By Allyson Marrs
Becoming a part of the Bellevue Club team was the best thing that could have happened to my fitness level. Five days a week, I am surrounded by some of the most experienced and knowledgeable health and wellness advocates—not to mention, the most athletic. I consistently have the opportunity to speak with them, learning techniques to keep the body fit and happy. It's prime motivation.
To welcome the New Year, I hope to break off a piece of my motivation and share it with you, making my way through the more than 70 classes offered each week—choosing one per month—and sweating the details.
This month, I experienced indoor cycling (11 a.m. with Shannon) for the first time in four years. About ten minutes in, I felt a light burn creep up my hamstrings; although I blamed it on the lunges I did the night before, the resistance Shannon had us crank up played a part.
Alternating between high RPMs and delving back down, kept me, quite literally, on my toes. I may have dodged a resistance crank once or twice, but Shannon occasionally dropped motivational stories and one-liners, leaving me with enough guilt to push as hard as I could.
Halfway through a workout, I reach, what I like to imagine, a runner's high. I don't actually run, so it's hard to be sure. I get to that state where pain is gone, replaced with sheer drive. It's hypnotic. Sometimes it lasts the rest of the workout, and sometimes it disappears as quickly as a breeze. When variation is introduced, it usually bids ado.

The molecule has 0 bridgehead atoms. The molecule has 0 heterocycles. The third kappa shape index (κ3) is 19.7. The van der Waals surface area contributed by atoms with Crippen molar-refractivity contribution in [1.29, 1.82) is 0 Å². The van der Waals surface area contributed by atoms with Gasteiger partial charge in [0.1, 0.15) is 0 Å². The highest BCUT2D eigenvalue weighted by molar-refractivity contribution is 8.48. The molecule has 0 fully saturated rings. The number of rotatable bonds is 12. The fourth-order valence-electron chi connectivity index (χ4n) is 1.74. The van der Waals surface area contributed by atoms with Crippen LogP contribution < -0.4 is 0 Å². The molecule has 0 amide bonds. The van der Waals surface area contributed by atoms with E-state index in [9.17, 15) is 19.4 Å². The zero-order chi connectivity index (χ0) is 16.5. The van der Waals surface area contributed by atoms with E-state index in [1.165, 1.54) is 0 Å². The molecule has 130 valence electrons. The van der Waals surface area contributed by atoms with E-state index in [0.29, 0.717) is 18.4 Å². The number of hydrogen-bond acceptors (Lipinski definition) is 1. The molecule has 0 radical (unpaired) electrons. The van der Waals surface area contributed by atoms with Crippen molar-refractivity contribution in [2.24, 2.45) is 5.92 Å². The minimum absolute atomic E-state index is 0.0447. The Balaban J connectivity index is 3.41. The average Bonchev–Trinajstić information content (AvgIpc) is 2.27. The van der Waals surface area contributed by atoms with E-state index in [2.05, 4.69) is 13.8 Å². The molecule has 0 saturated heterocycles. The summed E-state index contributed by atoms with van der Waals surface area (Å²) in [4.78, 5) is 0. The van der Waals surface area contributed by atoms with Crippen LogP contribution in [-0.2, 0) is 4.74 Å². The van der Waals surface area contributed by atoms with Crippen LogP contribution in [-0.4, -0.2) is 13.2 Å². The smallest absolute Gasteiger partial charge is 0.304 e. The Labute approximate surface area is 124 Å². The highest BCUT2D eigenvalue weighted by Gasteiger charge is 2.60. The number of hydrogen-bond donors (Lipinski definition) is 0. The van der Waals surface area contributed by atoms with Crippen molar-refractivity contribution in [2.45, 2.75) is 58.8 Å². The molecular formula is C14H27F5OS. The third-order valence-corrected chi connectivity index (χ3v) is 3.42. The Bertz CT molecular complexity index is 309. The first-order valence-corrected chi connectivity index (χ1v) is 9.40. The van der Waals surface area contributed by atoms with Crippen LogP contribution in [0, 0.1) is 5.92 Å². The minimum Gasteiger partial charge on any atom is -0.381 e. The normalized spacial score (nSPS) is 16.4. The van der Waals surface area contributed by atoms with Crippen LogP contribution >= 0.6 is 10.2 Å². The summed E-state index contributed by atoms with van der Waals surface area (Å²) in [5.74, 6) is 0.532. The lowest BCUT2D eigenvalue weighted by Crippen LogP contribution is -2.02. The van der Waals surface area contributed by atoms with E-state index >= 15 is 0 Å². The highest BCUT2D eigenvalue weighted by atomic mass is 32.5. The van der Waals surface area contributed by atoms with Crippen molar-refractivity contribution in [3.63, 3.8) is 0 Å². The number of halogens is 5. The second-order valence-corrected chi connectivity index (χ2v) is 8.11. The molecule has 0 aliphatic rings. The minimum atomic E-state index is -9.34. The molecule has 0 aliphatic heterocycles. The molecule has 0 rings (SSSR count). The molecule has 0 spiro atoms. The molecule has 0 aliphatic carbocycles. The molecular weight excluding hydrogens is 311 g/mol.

Shannon took us into "jumps," a few seconds standing then right back down to sitting, only to stand again. This is when the towel met my brow most frequently. We jumped to both LMFAO's "Sexy and I Know It" and my personal power song, "Dog Days Are Over" by Florence + the Machine. Music moves. It moved me up and down, and up again.
My favorite pose came when we intensified the energy into arrow. With my head bowed, my eyes rested on the resistance knob and two words: Stop, Push. Isn't that always the story when trying to improve your health? It's comically easy to stop at the onset of discomfort and fatigue, but if you're like me, the twinge of sore muscles the next day feels as good as it hurts, maybe not literally, but definitely in theory.
Because of this, I've always preferred group exercises to striding alone on an elliptical. Simply put, working out with others instills a sense of drive (and embarrassment if you give up before everyone else). It's just too easy to quit when you're in something alone.
Ready to sweat?
The Bellevue Club GPX program includes more than 70 classes. From water aerobics to meditation, yoga to indoor cycling, there is a class for you. Visit bellevueclub.com/gpx for more information.
If you want a more individualized approach this year, the Club's new Your Body, Your Life program might be for you. It's a six-week weight loss and health improvement program. Call 425-688-3461 for more information.
Group Exercise (GPX) & Yoga Schedule (PDF)
Group Personal Training Schedule (PDF)
BC Connector (PDF)
For additional Fitness information, please visit the Classes & Events page.